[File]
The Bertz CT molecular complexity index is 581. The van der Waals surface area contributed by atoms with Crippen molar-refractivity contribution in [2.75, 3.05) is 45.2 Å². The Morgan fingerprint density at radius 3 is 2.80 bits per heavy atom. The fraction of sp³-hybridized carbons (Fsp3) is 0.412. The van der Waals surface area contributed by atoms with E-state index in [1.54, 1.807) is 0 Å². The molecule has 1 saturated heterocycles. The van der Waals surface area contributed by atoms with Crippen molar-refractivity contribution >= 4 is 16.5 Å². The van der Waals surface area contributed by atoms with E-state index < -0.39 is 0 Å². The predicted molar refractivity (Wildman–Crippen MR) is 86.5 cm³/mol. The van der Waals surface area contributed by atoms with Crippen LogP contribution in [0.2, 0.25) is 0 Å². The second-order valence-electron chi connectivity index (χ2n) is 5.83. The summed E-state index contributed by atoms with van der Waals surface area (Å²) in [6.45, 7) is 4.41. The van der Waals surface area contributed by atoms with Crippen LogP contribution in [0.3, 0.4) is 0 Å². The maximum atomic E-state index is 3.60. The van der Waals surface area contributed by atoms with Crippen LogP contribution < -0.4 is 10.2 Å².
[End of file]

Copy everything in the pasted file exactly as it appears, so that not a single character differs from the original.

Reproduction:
The Bertz CT molecular complexity index is 581. The van der Waals surface area contributed by atoms with Crippen molar-refractivity contribution in [2.75, 3.05) is 45.2 Å². The Morgan fingerprint density at radius 3 is 2.80 bits per heavy atom. The fraction of sp³-hybridized carbons (Fsp3) is 0.412. The van der Waals surface area contributed by atoms with E-state index in [1.54, 1.807) is 0 Å². The molecule has 1 saturated heterocycles. The van der Waals surface area contributed by atoms with Crippen molar-refractivity contribution >= 4 is 16.5 Å². The van der Waals surface area contributed by atoms with E-state index < -0.39 is 0 Å². The predicted molar refractivity (Wildman–Crippen MR) is 86.5 cm³/mol. The van der Waals surface area contributed by atoms with Crippen LogP contribution in [0.2, 0.25) is 0 Å². The second-order valence-electron chi connectivity index (χ2n) is 5.83. The summed E-state index contributed by atoms with van der Waals surface area (Å²) in [6.45, 7) is 4.41. The van der Waals surface area contributed by atoms with Crippen LogP contribution in [0.3, 0.4) is 0 Å². The maximum atomic E-state index is 3.60. The van der Waals surface area contributed by atoms with Crippen LogP contribution < -0.4 is 10.2 Å².